Senegal launches huge aid scheme amid pandemic
A man in Senegal's coastal capital Dakar lifts a sack of rice onto a donkey cart, ready to take home much-needed essentials as coronavirus cases increase across the country.
He is an early beneficiary of one of West Africa's biggest aid programmes for softening the impact of coronavirus restrictions.
Senegal has shut its borders, banned travel between cities and imposed a strict dusk-to-dawn curfew in a bid to curb the contagion, also mandating mask-wearing in government and commercial sites.
But 40 percent of the country's roughly 16 million people live in poverty, often working in precarious informal jobs, and the restrictions have hit them hard.
Government-chartered lorries have been hauling supplies to the working-class Dakar suburb of Guinaw-Rails, where the first families received the aid on Tuesday.
Individual aid packages are lined up in the backyard of a cultural centre, each containing 100 kilos (220 pounds) of rice and 10 kilos of soap, as well as sugar, cooking oil and pasta.
Some 60 people were at the pickup point on Tuesday out of about 3,200 people covered under the scheme in Guinaw-Rails, which lies beside a disused railway track some 20 kilometres (12 miles) from the centre.
An official from the community development ministry on the scene said that the aid was being carefully handed out to 30 households each time in order to maintain social distancing.
"Each household will be summoned at a specific time," he said.
The government has mobilised 888 lorries to transport provisions to all corners of the country, in a scheme worth 69 million CFA francs ($114 million, 105 million euros).
Set to benefit are one million households, comprising a projected eight to 10 million people in total.
Alongside the government handout, private companies, religious groups and local authorities are also making donations to struggling Senegalese.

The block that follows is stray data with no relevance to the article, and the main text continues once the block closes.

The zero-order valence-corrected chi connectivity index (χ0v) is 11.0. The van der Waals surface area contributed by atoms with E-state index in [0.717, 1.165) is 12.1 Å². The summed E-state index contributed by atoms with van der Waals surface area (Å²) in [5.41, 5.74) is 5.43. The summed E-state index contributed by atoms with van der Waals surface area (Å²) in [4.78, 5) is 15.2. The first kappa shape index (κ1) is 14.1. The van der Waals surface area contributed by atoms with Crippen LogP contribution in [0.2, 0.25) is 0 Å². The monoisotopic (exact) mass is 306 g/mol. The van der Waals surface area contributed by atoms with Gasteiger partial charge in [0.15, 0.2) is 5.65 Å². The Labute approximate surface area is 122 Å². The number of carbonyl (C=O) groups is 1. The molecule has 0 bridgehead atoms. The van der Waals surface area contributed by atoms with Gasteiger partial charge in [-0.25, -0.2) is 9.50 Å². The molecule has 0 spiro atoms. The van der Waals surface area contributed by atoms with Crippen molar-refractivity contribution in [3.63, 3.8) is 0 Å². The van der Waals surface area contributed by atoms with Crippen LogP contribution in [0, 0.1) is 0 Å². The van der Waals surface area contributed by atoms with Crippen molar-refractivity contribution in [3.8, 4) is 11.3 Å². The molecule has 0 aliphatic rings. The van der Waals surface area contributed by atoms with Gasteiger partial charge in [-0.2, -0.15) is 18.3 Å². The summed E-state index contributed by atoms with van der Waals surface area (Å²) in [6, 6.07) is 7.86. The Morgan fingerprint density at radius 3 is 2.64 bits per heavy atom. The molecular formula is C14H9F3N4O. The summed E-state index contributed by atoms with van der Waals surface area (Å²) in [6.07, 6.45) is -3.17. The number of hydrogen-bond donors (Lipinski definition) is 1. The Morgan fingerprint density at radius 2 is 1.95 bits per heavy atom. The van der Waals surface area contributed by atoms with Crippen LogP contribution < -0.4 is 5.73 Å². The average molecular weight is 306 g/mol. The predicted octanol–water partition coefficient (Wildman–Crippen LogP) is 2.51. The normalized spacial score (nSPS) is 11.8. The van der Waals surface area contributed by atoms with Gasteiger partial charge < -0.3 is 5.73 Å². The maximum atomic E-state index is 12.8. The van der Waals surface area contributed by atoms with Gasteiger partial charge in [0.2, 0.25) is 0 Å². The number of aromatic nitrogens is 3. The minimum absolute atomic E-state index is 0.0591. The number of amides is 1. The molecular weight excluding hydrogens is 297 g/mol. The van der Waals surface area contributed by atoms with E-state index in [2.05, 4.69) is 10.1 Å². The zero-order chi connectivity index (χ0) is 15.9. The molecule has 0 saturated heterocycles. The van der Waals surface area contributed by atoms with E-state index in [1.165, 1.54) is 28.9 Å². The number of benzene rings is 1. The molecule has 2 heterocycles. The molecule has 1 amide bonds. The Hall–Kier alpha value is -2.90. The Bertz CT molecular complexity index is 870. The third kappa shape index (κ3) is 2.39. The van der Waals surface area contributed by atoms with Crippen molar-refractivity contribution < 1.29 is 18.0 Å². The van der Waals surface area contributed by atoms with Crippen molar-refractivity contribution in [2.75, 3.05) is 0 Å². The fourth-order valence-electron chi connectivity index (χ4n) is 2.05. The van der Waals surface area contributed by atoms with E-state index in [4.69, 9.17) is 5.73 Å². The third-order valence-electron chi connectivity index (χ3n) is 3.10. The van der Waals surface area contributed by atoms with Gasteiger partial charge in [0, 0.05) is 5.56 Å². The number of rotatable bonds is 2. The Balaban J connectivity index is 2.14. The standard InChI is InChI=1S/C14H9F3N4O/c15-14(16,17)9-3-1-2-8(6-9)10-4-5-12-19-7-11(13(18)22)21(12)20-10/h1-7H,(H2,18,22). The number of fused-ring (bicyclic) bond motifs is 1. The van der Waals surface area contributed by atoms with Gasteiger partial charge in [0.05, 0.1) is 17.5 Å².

Ami Sakho, a 37-year-old fishmonger who has not worked since the beginning of the outbreak, was among the first people to receive her package on Tuesday.
"I can no longer leave (the house) because of this disease," she said, noting that she had eight children and a jobless polygamous husband.
Sakho added she was pleased the "aid is going to the people in need", although many in the country have feared the resources would be siphoned off.
Diarra Ndiaye, a school teacher of about 40, had also come to collect her provisions.
"This aid will relieve us. My husband is a carpenter but now, he stops work earlier," she said, referring to the curfew.
"We have no salary. I have six children with my husband, who has two wives," she added.
Before the aid handout, reports of suspected corruption linked to the scheme were widespread on social media.
But at a brief ceremony on Tuesday, Senegal's Community Development Minister Mansour Faye dismissed the allegations, saying that the donations would proceed "by the book," and that he had received no complaints so far.
"This is a very large operation, of great complexity," he said, while urging people to maintain social-distancing measures.
- Spreading disease -
Senegal has recorded 823 coronavirus cases to date, with 9 fatalities -- a low number relative to the outbreaks in Europe and the United States.
But authorities are increasingly concerned about an uptick in cases of community transmission, or cases which cannot be traced to known infections.
Such cases are an indicator that the outbreak may be bigger than detected.
Authorities detected one community-transmission case this week, who, alone, managed to infect 25 people, the health ministry said on Tuesday.
The ministry has previously warned that market traders -- some of whom have defied travel restrictions -- are particularly exposed to the virus.
Their people-oriented profession means they are also primed to spread the disease if they have it.
Despite increasing cases and government health messaging, violations of anti-virus measures remain common in Dakar.
At the start of Ramadan, for example, many of the faithful crowded in markets or in front of bakeries to break their fast, often without wearing the compulsory face mask.